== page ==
Lately, I've been dealing with the dilemma of identity. What this means is that it's becoming increasingly difficult to work as both a writer and photographer, not because I have a preference for one or the other, but due to the rationing of time. The occasional assignment aside, neither endeavor pays very well and success-- never quite so based on superficial metrics of popularity and earnings-- is usually qualified by my personal satisfaction, that such and such story and photo is perhaps uniquely mine. Nevertheless, I find that lately I have less capacity to devote myself to both disciplines. This means making hard choices and the purging of some indulgences. However, between writing and shooting, I don't know if it will ever be possible to choose one over the other.
Failing that, and because, lately, taking pictures comes more naturally to me than the complex process of constructing either a story's narrative or an essay's thrust, I'm feeling that the best compromise is to put them together. I've already been doing this for several years with my haiku project, but minimalist poetry is one thing, digressive thoughts inspired by a moment in time, another.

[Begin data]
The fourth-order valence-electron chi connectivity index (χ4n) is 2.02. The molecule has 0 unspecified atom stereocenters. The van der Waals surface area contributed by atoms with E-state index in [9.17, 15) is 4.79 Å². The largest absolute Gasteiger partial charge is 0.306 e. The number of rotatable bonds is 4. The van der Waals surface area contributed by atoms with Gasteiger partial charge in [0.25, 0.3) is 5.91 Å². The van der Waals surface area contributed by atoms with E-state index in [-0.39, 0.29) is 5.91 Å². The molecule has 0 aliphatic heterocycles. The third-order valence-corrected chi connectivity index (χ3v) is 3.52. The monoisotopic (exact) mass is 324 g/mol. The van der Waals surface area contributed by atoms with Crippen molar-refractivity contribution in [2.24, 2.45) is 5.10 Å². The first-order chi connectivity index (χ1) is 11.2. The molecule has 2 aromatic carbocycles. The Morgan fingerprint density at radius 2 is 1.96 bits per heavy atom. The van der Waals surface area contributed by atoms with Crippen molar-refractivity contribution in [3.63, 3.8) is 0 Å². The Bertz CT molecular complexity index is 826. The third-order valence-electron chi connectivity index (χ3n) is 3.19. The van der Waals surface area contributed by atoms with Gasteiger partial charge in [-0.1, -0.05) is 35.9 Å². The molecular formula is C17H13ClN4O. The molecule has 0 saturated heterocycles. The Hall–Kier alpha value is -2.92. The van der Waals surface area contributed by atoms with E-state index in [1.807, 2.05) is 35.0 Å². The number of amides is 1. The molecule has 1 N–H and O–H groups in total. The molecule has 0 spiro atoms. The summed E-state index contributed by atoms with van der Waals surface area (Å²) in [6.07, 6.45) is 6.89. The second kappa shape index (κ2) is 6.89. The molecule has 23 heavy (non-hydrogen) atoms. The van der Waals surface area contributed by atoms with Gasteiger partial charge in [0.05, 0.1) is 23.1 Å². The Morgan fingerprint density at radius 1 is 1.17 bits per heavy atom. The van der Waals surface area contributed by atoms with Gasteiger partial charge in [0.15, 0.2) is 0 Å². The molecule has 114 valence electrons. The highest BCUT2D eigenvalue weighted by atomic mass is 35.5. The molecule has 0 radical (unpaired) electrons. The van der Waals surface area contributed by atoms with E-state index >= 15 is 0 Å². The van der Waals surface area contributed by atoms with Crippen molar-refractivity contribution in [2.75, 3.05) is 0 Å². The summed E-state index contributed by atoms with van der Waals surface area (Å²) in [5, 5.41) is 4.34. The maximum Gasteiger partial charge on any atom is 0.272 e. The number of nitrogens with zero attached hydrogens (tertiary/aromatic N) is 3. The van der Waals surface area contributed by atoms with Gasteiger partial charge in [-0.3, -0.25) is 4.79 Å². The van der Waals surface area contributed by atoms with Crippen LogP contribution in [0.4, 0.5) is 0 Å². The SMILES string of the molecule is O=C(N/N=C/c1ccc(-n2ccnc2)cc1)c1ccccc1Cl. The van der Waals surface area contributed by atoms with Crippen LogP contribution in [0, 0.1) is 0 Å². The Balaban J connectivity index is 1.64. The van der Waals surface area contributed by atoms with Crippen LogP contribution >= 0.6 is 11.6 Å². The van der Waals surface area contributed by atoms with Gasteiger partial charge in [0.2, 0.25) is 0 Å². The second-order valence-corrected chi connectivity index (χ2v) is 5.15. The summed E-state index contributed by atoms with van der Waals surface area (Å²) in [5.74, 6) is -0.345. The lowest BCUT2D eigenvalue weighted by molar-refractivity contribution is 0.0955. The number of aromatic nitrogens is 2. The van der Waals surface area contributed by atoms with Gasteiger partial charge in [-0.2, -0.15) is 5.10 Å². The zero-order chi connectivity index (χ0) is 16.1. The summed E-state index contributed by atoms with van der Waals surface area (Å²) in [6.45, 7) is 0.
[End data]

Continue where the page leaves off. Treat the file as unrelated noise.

In March, my wife had a birthday and one of the presents I bought for her was a photobook from Danny Lyon called "Memories of Myself." Lyon is probably most famous for riding with and photographing Midwestern biker gangs in the sixties, but this photobook is a collection of images from different times of his life-- the bikers, of course, but also crossdressers in Galveston, Texas, a lover in Knoxville, revolution in Haiti, and prostitutes in Columbia, among others. The photos, already beautiful, had deeper resonance with some context. Lyon once said, "The use of the camera has always been for me a tool of investigation, a reason to travel, to not mind my own business, and often to get into trouble."
In the spirit of inspiration, I will try to do the same with my photography here, not exactly saying what a photo is about, but lingering on what the moment meant to me. Not a caption, per se, but a loose elaboration.
Because most of us don't fit into one suit, but many, or in my case, two.